NASA's Curiosity rover landed on Mars on Aug. 6, 2012, and since then has roamed Gale Crater taking samples and sending the results back home for researchers to interpret. Analysis of carbon isotopes in sediment samples taken from half a dozen exposed locations, including an exposed cliff, leave researchers with three plausible explanations for the carbon's origin — cosmic dust, ultraviolet degradation of carbon dioxide, or ultraviolet degradation of biologically produced methane.
When one organism’s trash contains traces of human treasure, look for ancient microbial activity, according to researchers who found elemental silver in fossilized worm dung.
The geosciences lag other STEM fields when it comes to racial and ethnic representation. A two-year, $295,000 grant from the National Science Foundation aims to address this issue by encouraging more Asian American and Pacific Islander (AAPI) students to pursue research and careers in the geosciences.
Switching from coal to natural gas in power plants can reduce how much sulfur dioxide, a gas that smells like a freshly struck match, is emitted into the atmosphere and ultimately how much sulfate pollution enters waterways, according to a Penn State-led research team that has developed a model to detect if the recent switch from coal to gas is affecting streams.
When Judit Gonzalez-Santana conducts her research, she first looks to space. With each passing of radar satellites in the Earth’s orbit, changes in elevation of the ground at Guatemala’s Pacaya Volcano are recorded, providing data to the Penn State doctoral candidate in geosciences, who is training to become a volcanologist.
Finding one’s identity throughout college and beyond can be challenging for many, but through embracing her unique heritage, Esther Muñoz is making her way.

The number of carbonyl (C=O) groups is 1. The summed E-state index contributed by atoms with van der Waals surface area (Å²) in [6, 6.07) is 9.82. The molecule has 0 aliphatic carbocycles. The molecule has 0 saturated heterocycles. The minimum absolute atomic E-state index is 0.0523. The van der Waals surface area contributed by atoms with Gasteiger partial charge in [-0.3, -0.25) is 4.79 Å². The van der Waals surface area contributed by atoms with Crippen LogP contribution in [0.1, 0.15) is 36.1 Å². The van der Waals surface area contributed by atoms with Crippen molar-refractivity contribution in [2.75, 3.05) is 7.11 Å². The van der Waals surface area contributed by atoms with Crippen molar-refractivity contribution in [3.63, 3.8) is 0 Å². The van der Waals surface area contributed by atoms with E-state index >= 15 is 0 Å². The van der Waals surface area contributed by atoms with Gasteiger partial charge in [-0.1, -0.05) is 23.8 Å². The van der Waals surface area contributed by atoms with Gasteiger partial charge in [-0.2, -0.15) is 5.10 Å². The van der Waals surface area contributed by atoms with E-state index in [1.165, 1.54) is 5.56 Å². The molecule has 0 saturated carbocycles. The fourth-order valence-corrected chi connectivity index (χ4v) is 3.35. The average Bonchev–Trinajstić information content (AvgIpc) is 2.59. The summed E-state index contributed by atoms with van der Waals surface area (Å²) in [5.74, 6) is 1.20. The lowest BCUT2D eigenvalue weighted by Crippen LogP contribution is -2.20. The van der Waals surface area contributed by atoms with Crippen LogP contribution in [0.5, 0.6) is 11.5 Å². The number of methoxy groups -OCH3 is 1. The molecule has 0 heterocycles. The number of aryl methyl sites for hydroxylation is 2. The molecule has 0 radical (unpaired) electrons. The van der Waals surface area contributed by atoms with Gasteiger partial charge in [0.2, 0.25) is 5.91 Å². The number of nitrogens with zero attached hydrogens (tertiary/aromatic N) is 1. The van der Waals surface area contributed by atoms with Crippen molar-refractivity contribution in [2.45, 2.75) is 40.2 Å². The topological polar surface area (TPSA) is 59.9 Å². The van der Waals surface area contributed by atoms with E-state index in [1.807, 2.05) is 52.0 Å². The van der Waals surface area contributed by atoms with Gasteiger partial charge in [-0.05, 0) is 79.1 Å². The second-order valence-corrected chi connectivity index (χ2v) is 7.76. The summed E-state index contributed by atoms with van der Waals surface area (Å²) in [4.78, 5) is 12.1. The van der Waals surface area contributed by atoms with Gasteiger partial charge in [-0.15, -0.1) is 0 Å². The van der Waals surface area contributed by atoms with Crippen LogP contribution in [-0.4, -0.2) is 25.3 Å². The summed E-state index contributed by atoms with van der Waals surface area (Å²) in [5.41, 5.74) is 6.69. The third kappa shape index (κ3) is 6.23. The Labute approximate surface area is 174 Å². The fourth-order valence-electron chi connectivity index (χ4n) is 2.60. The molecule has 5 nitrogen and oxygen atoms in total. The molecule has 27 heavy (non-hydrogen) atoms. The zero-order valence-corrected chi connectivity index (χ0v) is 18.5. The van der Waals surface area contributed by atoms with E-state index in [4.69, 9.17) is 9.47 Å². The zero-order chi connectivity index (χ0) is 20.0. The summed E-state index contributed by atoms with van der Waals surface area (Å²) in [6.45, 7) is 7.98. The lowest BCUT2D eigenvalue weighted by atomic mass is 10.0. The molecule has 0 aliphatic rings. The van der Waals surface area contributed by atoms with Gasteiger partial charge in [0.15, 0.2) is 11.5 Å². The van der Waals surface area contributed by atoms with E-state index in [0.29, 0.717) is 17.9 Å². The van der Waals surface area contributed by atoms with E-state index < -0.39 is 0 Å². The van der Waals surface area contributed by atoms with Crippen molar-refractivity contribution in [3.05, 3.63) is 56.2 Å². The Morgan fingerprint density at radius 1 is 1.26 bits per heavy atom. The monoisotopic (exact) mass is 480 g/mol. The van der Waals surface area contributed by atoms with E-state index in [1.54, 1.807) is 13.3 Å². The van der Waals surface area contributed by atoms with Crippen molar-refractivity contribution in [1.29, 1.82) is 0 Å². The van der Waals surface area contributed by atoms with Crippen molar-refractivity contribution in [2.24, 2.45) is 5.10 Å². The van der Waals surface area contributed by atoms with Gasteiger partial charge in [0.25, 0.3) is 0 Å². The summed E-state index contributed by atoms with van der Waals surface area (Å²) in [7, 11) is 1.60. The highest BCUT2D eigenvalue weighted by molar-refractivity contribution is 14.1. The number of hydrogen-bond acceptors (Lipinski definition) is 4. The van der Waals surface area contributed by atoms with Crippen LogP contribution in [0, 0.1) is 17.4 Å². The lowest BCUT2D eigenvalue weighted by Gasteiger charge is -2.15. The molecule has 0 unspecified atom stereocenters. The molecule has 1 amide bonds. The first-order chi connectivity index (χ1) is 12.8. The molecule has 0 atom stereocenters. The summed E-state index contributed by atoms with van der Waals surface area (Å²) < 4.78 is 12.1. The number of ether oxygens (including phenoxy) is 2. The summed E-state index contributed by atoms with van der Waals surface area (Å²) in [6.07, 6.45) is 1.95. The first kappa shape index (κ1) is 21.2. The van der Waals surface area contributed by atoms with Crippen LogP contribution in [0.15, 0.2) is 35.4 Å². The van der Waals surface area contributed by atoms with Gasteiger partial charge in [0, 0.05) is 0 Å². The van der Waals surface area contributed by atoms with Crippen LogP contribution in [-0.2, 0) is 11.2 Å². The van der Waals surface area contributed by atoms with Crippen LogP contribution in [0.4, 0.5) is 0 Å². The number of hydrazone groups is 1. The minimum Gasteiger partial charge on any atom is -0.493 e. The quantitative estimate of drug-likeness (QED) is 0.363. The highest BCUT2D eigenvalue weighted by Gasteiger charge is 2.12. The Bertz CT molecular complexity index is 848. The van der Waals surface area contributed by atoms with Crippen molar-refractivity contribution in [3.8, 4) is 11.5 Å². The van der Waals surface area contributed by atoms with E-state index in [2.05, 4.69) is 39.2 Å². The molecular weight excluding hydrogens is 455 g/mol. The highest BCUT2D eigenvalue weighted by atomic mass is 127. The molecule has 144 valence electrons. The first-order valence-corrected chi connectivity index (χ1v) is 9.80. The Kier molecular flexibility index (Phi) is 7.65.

In a video series titled “Perspective: Leaders at Penn State,” Lee Kump, John Leone Dean in the College of Earth and Mineral Sciences at Penn State, reflects on his love for diving as an opportunity to experience the joy of discovery — and to come back with your eyes wide open.
The dusty surface of the moon — immortalized in images of Apollo astronauts’ lunar footprints — formed as the result of asteroid impacts and the harsh environment of space breaking down rock over millions of years. An ancient layer of this material, covered by periodic lava flows and now buried under the lunar surface, could provide new insight into the Moon’s deep past, according to a team of scientists.
What do a tiny nation off the coast of West Africa, a plastics pollution problem in Pittsburgh, and the indigenous Iñupiat people of Alaska all have in common?
Earl “Skip” Lenker is passionate about lifelong learning. After graduating from Dartmouth College in 1956 and earning his doctorate in geosciences from Penn State in 1964, the lifelong educational journey continued.